Signal Fire Studios - A new design shop by Jamie Chambers and friends that will take up the torch for the Cortex RPG (Serenity, Battlestar Gallactica, Supernatural) when Marget Weiss retires from RPG design (soon). Here is a Wiki resource - Cortex RPG.

    Arc Dream Publishing
    - Makers of Wild Talents and Godlike and creators of the One Roll Engine (ORE). There are piles of free resources for ORE here on Project Nemesis. Also, check out Reign, a fantasy version of ORE and the creator's page - Greg Stolze.

    The Suzerain RPG by Talisman Studios is an interesting game worth checking out.

    Hellas RPG utilizing the OMNI system, is another beautiful RPG worth checking out.

    Here is an example of an Indie publisher with some intense and gorgeous production quality. The upcoming Shard RPG. Looks to be a interesting game.

    Excellent compilation! Thanks for this.
    There is no path, traveler; the path is made by walking.
    -Antonio Machado

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    Very cool. Time to peruse the links.
    Thoth-Amon, Lord of the Underworld and the Undead
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    Suzerain is an interesting one. Plays kinda like WoD but with drawing cards instead of dice rolling if memory serves... Now "Swashbucklers of the Seven Skies" has me by name alone... and a Dresden Files game can only make the world a better place.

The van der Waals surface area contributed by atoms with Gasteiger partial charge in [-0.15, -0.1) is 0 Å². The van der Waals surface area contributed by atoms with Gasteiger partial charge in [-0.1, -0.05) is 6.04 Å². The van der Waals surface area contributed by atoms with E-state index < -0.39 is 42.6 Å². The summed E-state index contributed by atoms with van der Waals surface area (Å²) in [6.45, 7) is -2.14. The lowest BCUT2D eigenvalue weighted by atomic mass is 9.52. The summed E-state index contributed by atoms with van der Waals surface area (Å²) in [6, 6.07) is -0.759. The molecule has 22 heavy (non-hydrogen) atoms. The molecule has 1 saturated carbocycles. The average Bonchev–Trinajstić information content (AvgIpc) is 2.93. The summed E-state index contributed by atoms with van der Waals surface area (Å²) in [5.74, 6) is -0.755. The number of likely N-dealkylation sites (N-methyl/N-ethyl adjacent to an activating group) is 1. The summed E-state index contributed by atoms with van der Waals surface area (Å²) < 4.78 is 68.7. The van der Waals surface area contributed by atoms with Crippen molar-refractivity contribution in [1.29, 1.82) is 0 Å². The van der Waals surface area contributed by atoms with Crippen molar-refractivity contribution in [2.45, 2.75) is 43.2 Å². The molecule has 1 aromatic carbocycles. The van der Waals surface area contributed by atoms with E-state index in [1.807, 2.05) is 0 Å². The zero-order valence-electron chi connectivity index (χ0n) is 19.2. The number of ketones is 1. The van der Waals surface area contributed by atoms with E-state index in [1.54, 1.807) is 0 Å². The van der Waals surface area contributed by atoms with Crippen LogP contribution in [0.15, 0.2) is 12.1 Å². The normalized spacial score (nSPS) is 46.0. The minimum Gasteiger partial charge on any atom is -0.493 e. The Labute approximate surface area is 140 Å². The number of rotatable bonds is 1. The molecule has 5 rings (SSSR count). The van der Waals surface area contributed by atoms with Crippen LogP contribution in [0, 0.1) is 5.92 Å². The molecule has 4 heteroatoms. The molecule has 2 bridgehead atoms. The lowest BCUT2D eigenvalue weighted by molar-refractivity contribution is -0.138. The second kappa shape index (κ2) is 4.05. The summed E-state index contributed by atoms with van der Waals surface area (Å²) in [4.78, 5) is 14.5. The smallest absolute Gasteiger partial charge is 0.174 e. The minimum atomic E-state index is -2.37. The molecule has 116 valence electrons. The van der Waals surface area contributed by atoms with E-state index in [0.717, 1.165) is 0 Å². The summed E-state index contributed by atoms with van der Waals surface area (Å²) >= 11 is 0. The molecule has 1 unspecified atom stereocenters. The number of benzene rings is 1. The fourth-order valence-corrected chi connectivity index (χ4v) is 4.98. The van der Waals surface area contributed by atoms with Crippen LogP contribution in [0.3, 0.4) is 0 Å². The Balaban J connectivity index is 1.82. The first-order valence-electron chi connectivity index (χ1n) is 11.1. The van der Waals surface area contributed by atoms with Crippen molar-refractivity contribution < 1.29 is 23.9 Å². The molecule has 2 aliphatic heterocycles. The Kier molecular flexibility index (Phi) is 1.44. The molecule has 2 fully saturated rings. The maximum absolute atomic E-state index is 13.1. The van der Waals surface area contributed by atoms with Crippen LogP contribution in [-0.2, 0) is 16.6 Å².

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    Quote Originally Posted by mnemenoi View Post
    ...

    West End Games - Producers of Star Wars (D6), and Torg. They long ago had the original Star Wars license and produced some very good quality material.
    Also, WEG has opened up the D6 system with the OGL. A SRD is due soon with a web site to compile open D6 material. You can peruse the forums on the site for more information. There are also threads over on RPG.net.
    Trentin C Bergeron (TreChriron)
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    Quote Originally Posted by mnemenoi View Post
    Here are the few I mentioned previously and I fear so many have disappeared before they were even known.

    Atlas Games - Current producer of Ars Magica 5th edition. A revolutionary game that is set in a historical setting, while mixing in some fantasy.

    Catalyst Game Labs - Current producer of the original FASA games Battletech and Shadowrun. Both still have strong followings and their newer editions and streamloned rules have drawn attention from their older fans.

    R. Talisorian Games - Original Maker of Cyberpunk 2020, groundbreaking game that captured the true grit and sleek future of Bladerunner. Also produced Cybergeneration and the new V.3 for Cyberpunk. Still has all the older editions and guides for sale.